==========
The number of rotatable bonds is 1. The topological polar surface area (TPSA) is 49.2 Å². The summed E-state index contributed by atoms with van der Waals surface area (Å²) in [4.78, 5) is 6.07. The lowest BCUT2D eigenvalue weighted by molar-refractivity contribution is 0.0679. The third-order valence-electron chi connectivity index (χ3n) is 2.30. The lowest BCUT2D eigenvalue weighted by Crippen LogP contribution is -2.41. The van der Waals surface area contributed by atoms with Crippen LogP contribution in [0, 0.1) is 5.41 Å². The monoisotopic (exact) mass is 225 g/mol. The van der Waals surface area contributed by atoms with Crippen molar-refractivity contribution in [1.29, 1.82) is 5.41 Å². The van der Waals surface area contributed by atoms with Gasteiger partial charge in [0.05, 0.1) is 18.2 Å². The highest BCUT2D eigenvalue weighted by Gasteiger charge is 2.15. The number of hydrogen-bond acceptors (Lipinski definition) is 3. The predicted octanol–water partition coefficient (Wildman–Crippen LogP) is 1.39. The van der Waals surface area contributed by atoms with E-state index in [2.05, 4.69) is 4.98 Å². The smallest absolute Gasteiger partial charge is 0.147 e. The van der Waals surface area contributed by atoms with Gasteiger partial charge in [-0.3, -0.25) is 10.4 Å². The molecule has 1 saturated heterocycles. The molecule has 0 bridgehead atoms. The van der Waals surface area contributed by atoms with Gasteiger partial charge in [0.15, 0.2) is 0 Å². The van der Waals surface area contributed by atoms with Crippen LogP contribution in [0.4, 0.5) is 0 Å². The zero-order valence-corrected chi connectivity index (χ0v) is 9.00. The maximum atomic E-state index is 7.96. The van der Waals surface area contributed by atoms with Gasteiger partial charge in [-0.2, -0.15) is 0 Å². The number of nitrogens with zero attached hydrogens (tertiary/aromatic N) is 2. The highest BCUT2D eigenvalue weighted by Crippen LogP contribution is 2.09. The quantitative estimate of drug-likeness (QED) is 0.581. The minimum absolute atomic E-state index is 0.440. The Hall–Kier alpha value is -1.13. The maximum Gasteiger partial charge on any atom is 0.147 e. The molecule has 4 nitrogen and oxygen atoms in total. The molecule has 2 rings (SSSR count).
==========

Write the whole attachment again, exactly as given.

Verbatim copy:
The number of rotatable bonds is 1. The topological polar surface area (TPSA) is 49.2 Å². The summed E-state index contributed by atoms with van der Waals surface area (Å²) in [4.78, 5) is 6.07. The lowest BCUT2D eigenvalue weighted by molar-refractivity contribution is 0.0679. The third-order valence-electron chi connectivity index (χ3n) is 2.30. The lowest BCUT2D eigenvalue weighted by Crippen LogP contribution is -2.41. The van der Waals surface area contributed by atoms with Crippen LogP contribution in [0, 0.1) is 5.41 Å². The monoisotopic (exact) mass is 225 g/mol. The van der Waals surface area contributed by atoms with Crippen molar-refractivity contribution in [1.29, 1.82) is 5.41 Å². The van der Waals surface area contributed by atoms with Gasteiger partial charge in [0.05, 0.1) is 18.2 Å². The highest BCUT2D eigenvalue weighted by Gasteiger charge is 2.15. The number of hydrogen-bond acceptors (Lipinski definition) is 3. The predicted octanol–water partition coefficient (Wildman–Crippen LogP) is 1.39. The van der Waals surface area contributed by atoms with E-state index in [2.05, 4.69) is 4.98 Å². The smallest absolute Gasteiger partial charge is 0.147 e. The van der Waals surface area contributed by atoms with Gasteiger partial charge in [-0.3, -0.25) is 10.4 Å². The molecule has 1 saturated heterocycles. The molecule has 0 bridgehead atoms. The van der Waals surface area contributed by atoms with Gasteiger partial charge in [0.15, 0.2) is 0 Å². The van der Waals surface area contributed by atoms with Crippen LogP contribution in [0.4, 0.5) is 0 Å². The zero-order valence-corrected chi connectivity index (χ0v) is 9.00. The maximum atomic E-state index is 7.96. The van der Waals surface area contributed by atoms with Gasteiger partial charge in [-0.2, -0.15) is 0 Å². The number of nitrogens with zero attached hydrogens (tertiary/aromatic N) is 2. The highest BCUT2D eigenvalue weighted by Crippen LogP contribution is 2.09. The quantitative estimate of drug-likeness (QED) is 0.581. The minimum absolute atomic E-state index is 0.440. The Hall–Kier alpha value is -1.13. The maximum Gasteiger partial charge on any atom is 0.147 e. The molecule has 4 nitrogen and oxygen atoms in total. The molecule has 2 rings (SSSR count).